Picture it: You’re at the park with your kiddo, he’s having a blast playing with other
kids, and it’s time to go home. You’ve given him a couple of time warnings, 10 minutes left, then 5 minutes. It’s now time to go, and your child begins to melt down. You see the tears coming and hear the cries and whines, “But I don’t wanna goooooo!” In the past, you’ve done everything under the sun to try and get your child to leave: bribery, threatening, coaxing, coddling, none of it works. It’s time to use a new strategy—co-regulation.
What is co-regulation?
Emotional regulation is a skill that we all learn over time, but until we have a firm grasp on that skill, kids rely on trusted adults to help them regulate. In a sense, they borrow their caregivers’ regulation until they are able to do it on their own. Co-regulation is when a caregiver models and helps a child regulate their emotions, calm down, assists in soothing behaviors. Kind of like when you teach your child to ride a bike, you hold on to the back until they can do it on their own.
Why is co-regulation important?
Gosh, wouldn’t it be great if everyone knew how to identify and manage their emotions—kids and adults? Just like any other skill you teach your child, learning to understand how they’re feeling and what to do with those feelings takes instruction and modeling. As you continue to show and help your child learn to regulate their emotions, they will begin to understand how to do it on their own.
How do you co-regulate?
There are a few key steps to co-regulating. Make sure that your emotions are regulated. When you’re upset, it will be impossible to help your child calm down. Take a few deep breaths and prep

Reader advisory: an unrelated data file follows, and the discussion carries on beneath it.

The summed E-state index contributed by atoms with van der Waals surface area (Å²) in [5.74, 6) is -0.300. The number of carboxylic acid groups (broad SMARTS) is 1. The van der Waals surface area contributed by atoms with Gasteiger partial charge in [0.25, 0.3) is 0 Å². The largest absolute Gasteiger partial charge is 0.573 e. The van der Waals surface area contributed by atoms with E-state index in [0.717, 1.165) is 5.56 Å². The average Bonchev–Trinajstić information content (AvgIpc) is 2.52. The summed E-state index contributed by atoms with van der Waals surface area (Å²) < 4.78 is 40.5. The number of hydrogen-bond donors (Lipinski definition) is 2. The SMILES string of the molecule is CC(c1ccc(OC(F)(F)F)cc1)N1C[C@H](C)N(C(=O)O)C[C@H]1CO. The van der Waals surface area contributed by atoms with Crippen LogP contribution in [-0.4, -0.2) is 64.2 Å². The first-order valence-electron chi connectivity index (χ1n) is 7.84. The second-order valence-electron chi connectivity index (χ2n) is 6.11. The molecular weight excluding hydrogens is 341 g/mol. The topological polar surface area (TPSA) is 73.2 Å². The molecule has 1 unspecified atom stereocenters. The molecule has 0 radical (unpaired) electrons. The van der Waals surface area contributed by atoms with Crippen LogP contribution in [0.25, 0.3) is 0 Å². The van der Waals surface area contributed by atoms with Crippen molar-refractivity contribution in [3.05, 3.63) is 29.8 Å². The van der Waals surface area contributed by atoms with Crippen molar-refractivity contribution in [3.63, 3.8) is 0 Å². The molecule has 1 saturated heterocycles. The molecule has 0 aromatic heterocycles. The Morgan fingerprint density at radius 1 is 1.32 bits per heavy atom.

are yourself to be a calm support for your child. Create a warm, nurturing interaction with your child, get on their level, look into their eyes, listen carefully to what they are expressing. Reflect and validate the feelings they are expressing, both verbally and non-verbally. Model calming skills and verbalize what you are doing: “I’m going to take a few deep breaths to calm down” or “Let’s count to ten slowly together, 1….2….3….” Finally, offer some physical comfort “Would you like a hug?” or “Can I give you a quick shoulder rub?” Remember to seek permission before physical touch in this situation.
Just like any other skill you teach your child, learning to identify and regulate emotions is a life-long skill that will prove to be essential as they grow up. Before they can do it on their own, they need your support and instruction to master emotional regulation.
Below, there’s a reference handout with reminders on how to co-regulate. Want more support with co-regulating? Schedule a free 15 minute consult call.